I don’t know about you, but my cookbook pile has grown exponentially this year. Though 2015 brought my official change over to an electronic reader (I know, took me long enough), cookbooks are the one type of book that I must have and hold. That’s true for different reasons, depending on the book. Gorgeous photos and design is key for coffee table cookbooks, but for the books that I actually cook from, it’s all about being able to flip through pages, jot down notes, and dog ear corners so that I remember what works for my family—and what doesn’t.
This list of the best cookbooks for families—presented in no particular order—is the best of those books. The ones from which we actually cook. The ones from which our kids actually eat. And, yes, my kids are good eaters, but this list was compiled with input from other members of the Cool Mom Eats team.
Except Kristen. Kristen doesn’t do cookbooks.
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Kitchen Matrix: More than 700 Simple Recipes and Techniques to Mix and Match for Endless Possibilities by Mark Bittman
I love this book, but have to admit that it may not be for everyone. If you prefer a traditional recipe format, you may feel overwhelmed by this book’s approach. If you’re a fan of Bittman’s How to Cook Everything series, though, and are willing to go a step further with his recipe variations, you’ll love Kitchen Matrix. Each chapter has a handful of basic recipes plus multiple variations, from 3 to 12 ways to riff on the base recipe, creating endless recipe possibilities with just a handful of techniques and ingredients. Which, if you ask me, is especially perfect for busy weekday family cooking.
Brown Eggs and Jam Jars by Aimee Wimbush-Bourque
You might be surprised to find a cookbook written by an urban homesteader on a list by a group of very not urban homesteaders, but you don’t have to grow your food or raise chickens like author Aimee Wimbush-Bourque of Simple Bites to fall in love with Brown Eggs and Jam Jars. An earnest invitation into Aimee’s kitchen, this book is packed with simple family favorites like Peach-Glazed Grilled Salmon, Cheeseburgers with Smoky Onions, Spinach and Ricotta Pappardelle, Cold Brew Coffee, and Strawberry Lemonade. The ingredients are simple and wholesome, which makes them easy to get—even if not from your backyard.
Dinner Solved!: 100 Ingenious Recipes That Make the Whole Family Happy, Including You! by Katie Workman
The second cookbook from one of our favorites, Katie Workman, gets even higher marks than her first. Written in the comfortable voice of a good friend, this book won over more than one of us at Cool Mom Eats. Katie’s easy, delicious recipes like Greek Tabbouleh, Berry Streusel Coffee Cake, Super Simple Tomato Sauce, Big Chewy Brownie Cookies, and a Mexican Chicken Tortilla Soup that is perfect for right now are dishes that more than one of us can imagine putting on our dinner tables, despite the great variation in how our kids eat. We also love the “Fork in the Road” adaptations and notes on what kids can do to help cook—proof that this is truly written from a mom’s POV.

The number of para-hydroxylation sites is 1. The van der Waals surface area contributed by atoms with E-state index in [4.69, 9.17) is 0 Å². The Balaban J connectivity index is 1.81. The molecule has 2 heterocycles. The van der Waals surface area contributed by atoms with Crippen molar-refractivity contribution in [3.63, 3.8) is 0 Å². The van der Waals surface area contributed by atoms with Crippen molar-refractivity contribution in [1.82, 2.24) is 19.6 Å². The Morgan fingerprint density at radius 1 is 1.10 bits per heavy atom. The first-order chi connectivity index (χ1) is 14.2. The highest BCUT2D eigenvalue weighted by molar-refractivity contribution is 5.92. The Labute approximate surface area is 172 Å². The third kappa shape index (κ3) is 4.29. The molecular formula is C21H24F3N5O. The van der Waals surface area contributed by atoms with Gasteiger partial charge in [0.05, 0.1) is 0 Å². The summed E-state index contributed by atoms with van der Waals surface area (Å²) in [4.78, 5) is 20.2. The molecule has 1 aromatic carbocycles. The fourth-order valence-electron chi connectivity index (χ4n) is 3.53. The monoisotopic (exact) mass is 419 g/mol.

The 8×8 Cookbook by Kathy Strahs
Kathy Strahs is the force behind the wildly popular food blog Panini Happy and now she has turned her sights to another handy kitchen tool, the all-purpose 8×8 pan. You’ll be amazed at what you can cook up in an 8×8 pan; this book is packed with Kathy’s trademark family-friendly recipes that go way beyond casseroles. From Roasted Cod with Gremolata and Arroz Con Pollo to Shortcut Chicken Enchiladas, the recipes are written with a busy parent’s schedule in mind, which, of course, is part of the beauty of cooking in a single pan. That, and single pan clean up.
Everyday Super Food by Jamie Oliver
Jamie Oliver seems to elicit either yay’s or nay’s and we here at Cool Mom Eats are on the yay side of the fence. If you are, too, you’ll enjoy the latest from the famous chef and food activist. In this book, Jamie takes on healthier eating and it’s perfect for any family trying to do the same. Will you run into new ingredients, maybe even ones that are harder to find at a conventional market? You will, but it’s nothing crazy and it’s all in the name of making better eating more delicious. As long as you’re willing to go for it, you know it will taste good. Because, above all, you can always count on Jamie for simple and, of course, tasty food.